Recreation beckons at the opening of the 2019 Toledo Museum of Art Art Fair, despite a longtime art critic’s assessment that “less is more” — a not-so-subtle dig at the original 1955 Paris contemporary art fair, known as what was then known as the “Frieze,” that also was the premier venue for sales and business interaction.
In a professional arena, where the bottom line of auction houses and private collections often is a consistent barometer of success, the stakes are even higher at the gallery-only Toledo Art Fair, an event that is gaining impressive young collectors and investing public.
Founded and organized by students, professional buyers and dealers at the University of Toledo College of Visual and Performing Arts, the Fair offers two levels of accessible art and, in particular, Toledo’s art history, according to Virginia Hirtle, the Fair’s director and founder.
“This is one of the largest art fairs in the region and, increasingly, we’re seeing it grow in popularity,” she says.
Toledo’s “art history,” including restoration work on cultural artifacts and the museum’s works of art, “gives our fair a unique quality in presenting artwork that is artworks that have been touched, studied, listened to and appreciated,” Hirtle says.
When exhibitors went on a global search last fall for the exhibition program, one stipulation was “they were not allowed to bring existing art from Toledo,” she says. “We had to convince them it was necessary for them to bring art from somewhere else — to show what else is out there.”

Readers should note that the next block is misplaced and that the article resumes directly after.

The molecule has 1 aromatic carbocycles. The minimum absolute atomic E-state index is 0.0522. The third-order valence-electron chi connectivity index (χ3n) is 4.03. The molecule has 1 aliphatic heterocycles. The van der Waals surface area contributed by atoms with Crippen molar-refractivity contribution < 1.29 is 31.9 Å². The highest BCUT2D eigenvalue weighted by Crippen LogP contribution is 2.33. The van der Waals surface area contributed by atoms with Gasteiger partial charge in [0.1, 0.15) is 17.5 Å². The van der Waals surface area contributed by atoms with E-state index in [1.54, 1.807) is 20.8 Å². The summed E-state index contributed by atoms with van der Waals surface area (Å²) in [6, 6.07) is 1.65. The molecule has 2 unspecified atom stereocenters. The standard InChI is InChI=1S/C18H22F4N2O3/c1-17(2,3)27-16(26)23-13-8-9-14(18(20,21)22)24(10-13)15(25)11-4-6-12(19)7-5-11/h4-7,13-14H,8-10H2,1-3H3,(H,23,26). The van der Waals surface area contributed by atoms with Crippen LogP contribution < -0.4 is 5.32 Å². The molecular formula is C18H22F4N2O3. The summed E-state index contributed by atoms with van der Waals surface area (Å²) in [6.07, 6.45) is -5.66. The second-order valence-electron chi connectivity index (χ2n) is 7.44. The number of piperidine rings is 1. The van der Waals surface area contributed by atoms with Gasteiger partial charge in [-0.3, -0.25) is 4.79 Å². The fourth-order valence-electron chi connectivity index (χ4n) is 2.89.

The regional shows were led by the team at Relativity, which provided a curated roster of artists who each had a Toledo connection. The artists included Larry Baca, who’s a native of Toledo, and Adrian Lake, who studied there in college and now has a gallery in Atlanta; each is a highly regarded artist.
This year’s participating galleries include: 34 Gallery, Chicago; IYJ Studio Gallery, Chicago; Susan Hicks Smith Gallery, Chicago; Eugeniusz Malkowski Art Gallery, Chicago; Tony Tasset Gallery, Chicago; James Fuentes Gallery, Chicago; Tan Bader/Piquillo Art Co., Chicago; View & Will Too, Chicago; and Westbound Art, Inc., Suite 3600, West Hartford, Connecticut.
Scott Maranto, who has been working in fine art for 27 years, has been involved in the Fair for the past 20 years, since it was still known as the Expo.
“The Toledo Art Fair has grown into a powerful and vital art platform and a design addition to the Toledo community,” he says.
Among the highlights of the four-day event will be a preview of video work by David Schaefer, a longtime Toledo-area resident, whose works center on the interaction between image and subject, unlike his visual influences, including coffee-table art deco sculpture, architectural photography and the prismatic quality of outdoor light.
The Toledo Art Fair runs May 3-5.
Additional information on the Toledo Art Fair and discounts are available at the Fair’s website, toledoartfair.com.
This article was written by Cassandra Cotton, an editorial assistant with Hearst Newspapers.